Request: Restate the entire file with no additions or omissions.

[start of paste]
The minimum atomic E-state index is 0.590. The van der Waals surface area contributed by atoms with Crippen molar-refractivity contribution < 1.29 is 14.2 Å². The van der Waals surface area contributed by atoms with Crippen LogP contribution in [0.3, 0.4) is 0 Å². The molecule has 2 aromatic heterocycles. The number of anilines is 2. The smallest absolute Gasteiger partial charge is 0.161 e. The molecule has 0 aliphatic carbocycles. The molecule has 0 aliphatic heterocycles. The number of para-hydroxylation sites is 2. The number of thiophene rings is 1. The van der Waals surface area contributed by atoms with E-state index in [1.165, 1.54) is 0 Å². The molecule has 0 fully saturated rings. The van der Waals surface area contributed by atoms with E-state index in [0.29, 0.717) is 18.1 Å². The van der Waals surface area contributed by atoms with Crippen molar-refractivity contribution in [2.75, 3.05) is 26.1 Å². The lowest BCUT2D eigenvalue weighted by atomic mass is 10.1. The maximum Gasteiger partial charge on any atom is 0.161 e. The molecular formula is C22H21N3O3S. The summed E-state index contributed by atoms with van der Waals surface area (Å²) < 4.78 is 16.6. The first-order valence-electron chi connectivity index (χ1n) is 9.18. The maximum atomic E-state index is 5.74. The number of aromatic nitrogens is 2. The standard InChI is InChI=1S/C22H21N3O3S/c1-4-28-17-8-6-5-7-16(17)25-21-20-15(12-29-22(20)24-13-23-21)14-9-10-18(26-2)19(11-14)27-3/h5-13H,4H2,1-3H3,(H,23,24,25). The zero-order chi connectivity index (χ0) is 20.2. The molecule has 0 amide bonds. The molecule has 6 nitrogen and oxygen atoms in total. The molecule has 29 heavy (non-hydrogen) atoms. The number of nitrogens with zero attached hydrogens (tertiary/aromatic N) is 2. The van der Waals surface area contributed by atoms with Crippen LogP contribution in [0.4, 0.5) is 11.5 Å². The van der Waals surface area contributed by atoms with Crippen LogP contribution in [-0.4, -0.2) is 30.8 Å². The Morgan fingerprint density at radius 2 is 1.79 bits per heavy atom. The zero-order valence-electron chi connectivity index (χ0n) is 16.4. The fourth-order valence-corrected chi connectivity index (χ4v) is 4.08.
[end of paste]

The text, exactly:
The minimum atomic E-state index is 0.590. The van der Waals surface area contributed by atoms with Crippen molar-refractivity contribution < 1.29 is 14.2 Å². The van der Waals surface area contributed by atoms with Crippen LogP contribution in [0.3, 0.4) is 0 Å². The molecule has 2 aromatic heterocycles. The number of anilines is 2. The smallest absolute Gasteiger partial charge is 0.161 e. The molecule has 0 aliphatic carbocycles. The molecule has 0 aliphatic heterocycles. The number of para-hydroxylation sites is 2. The number of thiophene rings is 1. The van der Waals surface area contributed by atoms with E-state index in [1.165, 1.54) is 0 Å². The molecule has 0 fully saturated rings. The van der Waals surface area contributed by atoms with E-state index in [0.29, 0.717) is 18.1 Å². The van der Waals surface area contributed by atoms with Crippen molar-refractivity contribution in [2.75, 3.05) is 26.1 Å². The lowest BCUT2D eigenvalue weighted by atomic mass is 10.1. The maximum Gasteiger partial charge on any atom is 0.161 e. The molecular formula is C22H21N3O3S. The summed E-state index contributed by atoms with van der Waals surface area (Å²) < 4.78 is 16.6. The first-order valence-electron chi connectivity index (χ1n) is 9.18. The maximum atomic E-state index is 5.74. The number of aromatic nitrogens is 2. The standard InChI is InChI=1S/C22H21N3O3S/c1-4-28-17-8-6-5-7-16(17)25-21-20-15(12-29-22(20)24-13-23-21)14-9-10-18(26-2)19(11-14)27-3/h5-13H,4H2,1-3H3,(H,23,24,25). The zero-order chi connectivity index (χ0) is 20.2. The molecule has 0 amide bonds. The molecule has 6 nitrogen and oxygen atoms in total. The molecule has 29 heavy (non-hydrogen) atoms. The number of nitrogens with zero attached hydrogens (tertiary/aromatic N) is 2. The van der Waals surface area contributed by atoms with Crippen LogP contribution in [0.4, 0.5) is 11.5 Å². The van der Waals surface area contributed by atoms with Crippen LogP contribution in [-0.4, -0.2) is 30.8 Å². The Morgan fingerprint density at radius 2 is 1.79 bits per heavy atom. The zero-order valence-electron chi connectivity index (χ0n) is 16.4. The fourth-order valence-corrected chi connectivity index (χ4v) is 4.08.